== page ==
26 June 2015

By Rita

“The best predictor of whether a child will become a satisfied adult is not their academic achievement but their emotional health in childhood”. ―Authors of the 2015 World Happiness Report

Parents and educators often confuse the pursuit of academic outcomes in early childhood with happiness and success. 

How often have parents wanted their children to be ready for school by being able to write their name, start to read and count to fifty?


The other day, I heard a story about a preschool teacher doing a lot of directed ‘pencil and paper’ work in her room.   


The children loved it for a few weeks but then became unhappy and didn’t want to come to preschool any more.  While these directed activities are enjoyable for a while, children mainly need and thrive on the open ended learning experiences that we usually call ‘play’.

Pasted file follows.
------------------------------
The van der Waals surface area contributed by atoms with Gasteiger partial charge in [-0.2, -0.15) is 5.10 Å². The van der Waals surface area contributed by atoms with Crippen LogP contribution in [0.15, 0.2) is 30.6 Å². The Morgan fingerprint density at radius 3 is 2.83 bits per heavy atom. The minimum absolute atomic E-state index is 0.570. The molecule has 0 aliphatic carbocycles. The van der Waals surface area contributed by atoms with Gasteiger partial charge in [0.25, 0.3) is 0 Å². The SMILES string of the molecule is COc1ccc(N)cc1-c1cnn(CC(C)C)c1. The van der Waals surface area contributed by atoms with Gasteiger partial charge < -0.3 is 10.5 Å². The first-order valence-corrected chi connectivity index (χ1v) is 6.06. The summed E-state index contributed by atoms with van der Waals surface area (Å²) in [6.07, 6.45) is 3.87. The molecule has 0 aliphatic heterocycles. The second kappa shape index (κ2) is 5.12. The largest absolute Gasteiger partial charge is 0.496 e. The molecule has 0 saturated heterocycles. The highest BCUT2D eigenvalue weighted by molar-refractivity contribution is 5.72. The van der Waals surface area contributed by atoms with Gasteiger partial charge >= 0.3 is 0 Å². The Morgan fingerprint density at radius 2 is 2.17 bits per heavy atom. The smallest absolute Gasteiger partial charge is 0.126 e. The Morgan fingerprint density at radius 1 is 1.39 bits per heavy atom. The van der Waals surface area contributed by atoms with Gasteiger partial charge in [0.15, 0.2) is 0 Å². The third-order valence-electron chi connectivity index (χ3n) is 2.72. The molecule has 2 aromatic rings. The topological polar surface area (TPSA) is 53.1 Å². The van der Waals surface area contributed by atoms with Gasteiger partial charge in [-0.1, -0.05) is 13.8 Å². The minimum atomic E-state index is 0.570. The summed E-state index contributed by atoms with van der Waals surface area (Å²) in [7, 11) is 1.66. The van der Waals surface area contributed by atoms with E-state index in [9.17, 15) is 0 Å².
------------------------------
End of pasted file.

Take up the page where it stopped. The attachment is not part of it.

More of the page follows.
Play is no longer a belief in early childhood

Play is a complex cognitive and social activity that supports children’s brain development in all areas―physical, cognitive, social and emotional.


When families understand that ‘happiness’, social and emotional wellbeing and positive mental health, all lead to better academic outcomes and lifelong satisfaction, they are more able to partner with educators in valuing play with their children


Working with families in this way supports early childhood settings to offer a curriculum that is varied, rich, play based, stimulating, and, at times, teacher directed. 


This kind of environment will bring a smile to a child’s face and joy to their heart. Here they can learn and explore in self-directed, self-paced ways, while pursuing their passions and following their bliss.


References and extra resources